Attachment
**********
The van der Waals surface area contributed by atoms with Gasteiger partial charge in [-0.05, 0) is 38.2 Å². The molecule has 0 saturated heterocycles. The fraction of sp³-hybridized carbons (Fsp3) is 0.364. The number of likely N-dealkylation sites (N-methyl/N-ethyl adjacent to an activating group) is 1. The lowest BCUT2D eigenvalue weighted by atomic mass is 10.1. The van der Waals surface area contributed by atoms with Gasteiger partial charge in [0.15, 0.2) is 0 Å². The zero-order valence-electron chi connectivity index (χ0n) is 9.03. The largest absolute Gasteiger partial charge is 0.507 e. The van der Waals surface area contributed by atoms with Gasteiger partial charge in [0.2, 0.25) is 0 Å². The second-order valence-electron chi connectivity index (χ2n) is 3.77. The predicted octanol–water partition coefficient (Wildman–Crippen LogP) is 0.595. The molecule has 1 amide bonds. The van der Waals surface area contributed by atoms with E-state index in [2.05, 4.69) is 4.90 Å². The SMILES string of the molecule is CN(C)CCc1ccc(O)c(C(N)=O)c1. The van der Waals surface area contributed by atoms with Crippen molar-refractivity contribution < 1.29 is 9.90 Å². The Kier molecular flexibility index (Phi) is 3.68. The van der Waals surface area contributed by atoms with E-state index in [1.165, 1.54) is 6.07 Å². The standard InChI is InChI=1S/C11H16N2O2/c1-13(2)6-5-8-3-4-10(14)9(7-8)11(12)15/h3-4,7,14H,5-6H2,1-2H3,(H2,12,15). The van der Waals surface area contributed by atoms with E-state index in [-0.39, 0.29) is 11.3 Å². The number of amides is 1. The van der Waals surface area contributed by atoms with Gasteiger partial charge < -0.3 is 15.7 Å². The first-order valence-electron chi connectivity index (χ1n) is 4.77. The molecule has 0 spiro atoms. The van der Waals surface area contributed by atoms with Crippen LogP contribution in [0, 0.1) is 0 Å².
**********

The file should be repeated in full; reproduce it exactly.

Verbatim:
The van der Waals surface area contributed by atoms with Gasteiger partial charge in [-0.05, 0) is 38.2 Å². The molecule has 0 saturated heterocycles. The fraction of sp³-hybridized carbons (Fsp3) is 0.364. The number of likely N-dealkylation sites (N-methyl/N-ethyl adjacent to an activating group) is 1. The lowest BCUT2D eigenvalue weighted by atomic mass is 10.1. The van der Waals surface area contributed by atoms with Gasteiger partial charge in [0.15, 0.2) is 0 Å². The zero-order valence-electron chi connectivity index (χ0n) is 9.03. The largest absolute Gasteiger partial charge is 0.507 e. The van der Waals surface area contributed by atoms with Gasteiger partial charge in [0.2, 0.25) is 0 Å². The second-order valence-electron chi connectivity index (χ2n) is 3.77. The predicted octanol–water partition coefficient (Wildman–Crippen LogP) is 0.595. The molecule has 1 amide bonds. The van der Waals surface area contributed by atoms with E-state index in [2.05, 4.69) is 4.90 Å². The SMILES string of the molecule is CN(C)CCc1ccc(O)c(C(N)=O)c1. The van der Waals surface area contributed by atoms with Crippen molar-refractivity contribution < 1.29 is 9.90 Å². The Kier molecular flexibility index (Phi) is 3.68. The van der Waals surface area contributed by atoms with E-state index in [1.165, 1.54) is 6.07 Å². The standard InChI is InChI=1S/C11H16N2O2/c1-13(2)6-5-8-3-4-10(14)9(7-8)11(12)15/h3-4,7,14H,5-6H2,1-2H3,(H2,12,15). The van der Waals surface area contributed by atoms with E-state index in [-0.39, 0.29) is 11.3 Å². The number of amides is 1. The van der Waals surface area contributed by atoms with Gasteiger partial charge < -0.3 is 15.7 Å². The first-order valence-electron chi connectivity index (χ1n) is 4.77. The molecule has 0 spiro atoms. The van der Waals surface area contributed by atoms with Crippen LogP contribution in [0, 0.1) is 0 Å².